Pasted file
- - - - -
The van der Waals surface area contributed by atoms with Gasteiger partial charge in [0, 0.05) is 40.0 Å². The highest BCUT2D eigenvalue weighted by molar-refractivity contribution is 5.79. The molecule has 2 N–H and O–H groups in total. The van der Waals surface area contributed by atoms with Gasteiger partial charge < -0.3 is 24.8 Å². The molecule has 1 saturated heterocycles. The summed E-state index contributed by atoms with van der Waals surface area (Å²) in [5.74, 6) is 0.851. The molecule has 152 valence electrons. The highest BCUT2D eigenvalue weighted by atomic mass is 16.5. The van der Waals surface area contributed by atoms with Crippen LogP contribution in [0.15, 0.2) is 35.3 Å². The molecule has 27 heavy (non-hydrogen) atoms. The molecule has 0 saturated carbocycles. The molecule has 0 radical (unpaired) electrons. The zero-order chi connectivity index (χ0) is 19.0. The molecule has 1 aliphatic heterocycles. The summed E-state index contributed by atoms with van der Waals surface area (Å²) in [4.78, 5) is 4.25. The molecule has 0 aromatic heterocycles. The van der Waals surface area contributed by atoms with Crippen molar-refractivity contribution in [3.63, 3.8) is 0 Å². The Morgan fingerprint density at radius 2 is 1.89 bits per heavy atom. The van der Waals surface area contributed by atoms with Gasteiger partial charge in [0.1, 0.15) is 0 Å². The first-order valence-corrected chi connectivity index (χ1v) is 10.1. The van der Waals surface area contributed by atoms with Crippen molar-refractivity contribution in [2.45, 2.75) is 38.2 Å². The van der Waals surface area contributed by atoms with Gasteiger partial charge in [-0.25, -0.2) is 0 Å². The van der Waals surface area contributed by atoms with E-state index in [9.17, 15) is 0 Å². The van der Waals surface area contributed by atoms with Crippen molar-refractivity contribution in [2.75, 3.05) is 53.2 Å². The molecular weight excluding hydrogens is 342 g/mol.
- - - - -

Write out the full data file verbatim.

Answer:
The van der Waals surface area contributed by atoms with Gasteiger partial charge in [0, 0.05) is 40.0 Å². The highest BCUT2D eigenvalue weighted by molar-refractivity contribution is 5.79. The molecule has 2 N–H and O–H groups in total. The van der Waals surface area contributed by atoms with Gasteiger partial charge < -0.3 is 24.8 Å². The molecule has 1 saturated heterocycles. The summed E-state index contributed by atoms with van der Waals surface area (Å²) in [5.74, 6) is 0.851. The molecule has 152 valence electrons. The highest BCUT2D eigenvalue weighted by atomic mass is 16.5. The van der Waals surface area contributed by atoms with Crippen LogP contribution in [0.15, 0.2) is 35.3 Å². The molecule has 27 heavy (non-hydrogen) atoms. The molecule has 0 saturated carbocycles. The molecule has 0 radical (unpaired) electrons. The zero-order chi connectivity index (χ0) is 19.0. The molecule has 1 aliphatic heterocycles. The summed E-state index contributed by atoms with van der Waals surface area (Å²) in [4.78, 5) is 4.25. The molecule has 0 aromatic heterocycles. The van der Waals surface area contributed by atoms with Crippen molar-refractivity contribution in [3.63, 3.8) is 0 Å². The Morgan fingerprint density at radius 2 is 1.89 bits per heavy atom. The van der Waals surface area contributed by atoms with Gasteiger partial charge in [0.1, 0.15) is 0 Å². The first-order valence-corrected chi connectivity index (χ1v) is 10.1. The van der Waals surface area contributed by atoms with Crippen molar-refractivity contribution in [2.45, 2.75) is 38.2 Å². The van der Waals surface area contributed by atoms with Gasteiger partial charge in [-0.25, -0.2) is 0 Å². The van der Waals surface area contributed by atoms with E-state index in [9.17, 15) is 0 Å². The van der Waals surface area contributed by atoms with Crippen molar-refractivity contribution in [2.75, 3.05) is 53.2 Å². The molecular weight excluding hydrogens is 342 g/mol.